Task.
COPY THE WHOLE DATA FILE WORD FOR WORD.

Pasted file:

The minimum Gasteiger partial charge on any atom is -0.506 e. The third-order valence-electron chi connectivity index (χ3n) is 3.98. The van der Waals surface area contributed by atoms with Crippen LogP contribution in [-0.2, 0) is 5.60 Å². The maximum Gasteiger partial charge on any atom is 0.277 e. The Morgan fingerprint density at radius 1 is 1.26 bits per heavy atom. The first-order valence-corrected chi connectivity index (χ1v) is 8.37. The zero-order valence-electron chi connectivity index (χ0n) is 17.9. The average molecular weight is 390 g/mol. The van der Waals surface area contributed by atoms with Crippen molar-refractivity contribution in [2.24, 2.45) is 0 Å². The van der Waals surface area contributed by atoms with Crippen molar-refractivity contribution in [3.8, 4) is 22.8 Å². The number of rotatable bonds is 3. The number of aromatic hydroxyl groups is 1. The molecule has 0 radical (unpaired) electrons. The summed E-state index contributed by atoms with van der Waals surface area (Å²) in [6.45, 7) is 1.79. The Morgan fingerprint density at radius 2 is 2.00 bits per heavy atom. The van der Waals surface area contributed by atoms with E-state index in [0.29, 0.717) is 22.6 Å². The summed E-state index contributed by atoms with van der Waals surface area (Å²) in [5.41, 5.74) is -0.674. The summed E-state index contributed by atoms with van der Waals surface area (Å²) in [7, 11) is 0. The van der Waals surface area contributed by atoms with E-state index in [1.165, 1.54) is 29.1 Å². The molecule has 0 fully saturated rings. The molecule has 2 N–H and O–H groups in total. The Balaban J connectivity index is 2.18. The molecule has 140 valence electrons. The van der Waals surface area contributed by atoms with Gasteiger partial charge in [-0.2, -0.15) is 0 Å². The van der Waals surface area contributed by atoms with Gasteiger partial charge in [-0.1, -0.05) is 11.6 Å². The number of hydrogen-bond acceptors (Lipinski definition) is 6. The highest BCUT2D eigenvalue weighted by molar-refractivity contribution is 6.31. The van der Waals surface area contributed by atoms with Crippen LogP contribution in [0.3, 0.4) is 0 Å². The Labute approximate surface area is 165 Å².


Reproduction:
The minimum Gasteiger partial charge on any atom is -0.506 e. The third-order valence-electron chi connectivity index (χ3n) is 3.98. The van der Waals surface area contributed by atoms with Crippen LogP contribution in [-0.2, 0) is 5.60 Å². The maximum Gasteiger partial charge on any atom is 0.277 e. The Morgan fingerprint density at radius 1 is 1.26 bits per heavy atom. The first-order valence-corrected chi connectivity index (χ1v) is 8.37. The zero-order valence-electron chi connectivity index (χ0n) is 17.9. The average molecular weight is 390 g/mol. The van der Waals surface area contributed by atoms with Crippen molar-refractivity contribution in [2.24, 2.45) is 0 Å². The van der Waals surface area contributed by atoms with Crippen molar-refractivity contribution in [3.8, 4) is 22.8 Å². The number of rotatable bonds is 3. The number of aromatic hydroxyl groups is 1. The molecule has 0 radical (unpaired) electrons. The summed E-state index contributed by atoms with van der Waals surface area (Å²) in [6.45, 7) is 1.79. The Morgan fingerprint density at radius 2 is 2.00 bits per heavy atom. The van der Waals surface area contributed by atoms with E-state index in [0.29, 0.717) is 22.6 Å². The summed E-state index contributed by atoms with van der Waals surface area (Å²) in [5.41, 5.74) is -0.674. The summed E-state index contributed by atoms with van der Waals surface area (Å²) in [7, 11) is 0. The van der Waals surface area contributed by atoms with E-state index in [1.165, 1.54) is 29.1 Å². The molecule has 0 fully saturated rings. The molecule has 2 N–H and O–H groups in total. The Balaban J connectivity index is 2.18. The molecule has 140 valence electrons. The van der Waals surface area contributed by atoms with Gasteiger partial charge in [-0.2, -0.15) is 0 Å². The van der Waals surface area contributed by atoms with Gasteiger partial charge in [-0.1, -0.05) is 11.6 Å². The number of hydrogen-bond acceptors (Lipinski definition) is 6. The highest BCUT2D eigenvalue weighted by molar-refractivity contribution is 6.31. The van der Waals surface area contributed by atoms with Crippen LogP contribution in [0.3, 0.4) is 0 Å². The Labute approximate surface area is 165 Å².